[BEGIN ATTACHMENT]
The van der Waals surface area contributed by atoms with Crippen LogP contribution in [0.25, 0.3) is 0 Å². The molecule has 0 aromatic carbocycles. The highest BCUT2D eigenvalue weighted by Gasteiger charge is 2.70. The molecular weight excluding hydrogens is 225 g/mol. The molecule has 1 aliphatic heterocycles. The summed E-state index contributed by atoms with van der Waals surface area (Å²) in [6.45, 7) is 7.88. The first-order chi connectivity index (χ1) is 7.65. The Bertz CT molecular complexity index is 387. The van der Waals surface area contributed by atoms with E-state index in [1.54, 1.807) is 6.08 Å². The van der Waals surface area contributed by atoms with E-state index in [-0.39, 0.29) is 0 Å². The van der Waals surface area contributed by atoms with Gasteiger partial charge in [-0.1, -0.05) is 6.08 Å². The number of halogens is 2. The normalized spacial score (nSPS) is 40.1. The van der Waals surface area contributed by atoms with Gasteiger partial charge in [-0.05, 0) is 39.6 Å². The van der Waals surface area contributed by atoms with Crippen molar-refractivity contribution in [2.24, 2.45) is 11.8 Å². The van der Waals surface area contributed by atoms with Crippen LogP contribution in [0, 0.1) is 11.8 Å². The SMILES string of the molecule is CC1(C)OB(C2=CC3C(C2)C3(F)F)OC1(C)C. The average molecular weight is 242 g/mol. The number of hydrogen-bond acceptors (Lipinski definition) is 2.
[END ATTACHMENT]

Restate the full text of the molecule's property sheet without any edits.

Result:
The van der Waals surface area contributed by atoms with Crippen LogP contribution in [0.25, 0.3) is 0 Å². The molecule has 0 aromatic carbocycles. The highest BCUT2D eigenvalue weighted by Gasteiger charge is 2.70. The molecular weight excluding hydrogens is 225 g/mol. The molecule has 1 aliphatic heterocycles. The summed E-state index contributed by atoms with van der Waals surface area (Å²) in [6.45, 7) is 7.88. The first-order chi connectivity index (χ1) is 7.65. The Bertz CT molecular complexity index is 387. The van der Waals surface area contributed by atoms with E-state index in [1.54, 1.807) is 6.08 Å². The van der Waals surface area contributed by atoms with E-state index in [-0.39, 0.29) is 0 Å². The van der Waals surface area contributed by atoms with Gasteiger partial charge in [-0.1, -0.05) is 6.08 Å². The number of halogens is 2. The normalized spacial score (nSPS) is 40.1. The van der Waals surface area contributed by atoms with Gasteiger partial charge in [-0.05, 0) is 39.6 Å². The van der Waals surface area contributed by atoms with Crippen molar-refractivity contribution in [2.24, 2.45) is 11.8 Å². The van der Waals surface area contributed by atoms with Crippen LogP contribution in [0, 0.1) is 11.8 Å². The SMILES string of the molecule is CC1(C)OB(C2=CC3C(C2)C3(F)F)OC1(C)C. The average molecular weight is 242 g/mol. The number of hydrogen-bond acceptors (Lipinski definition) is 2.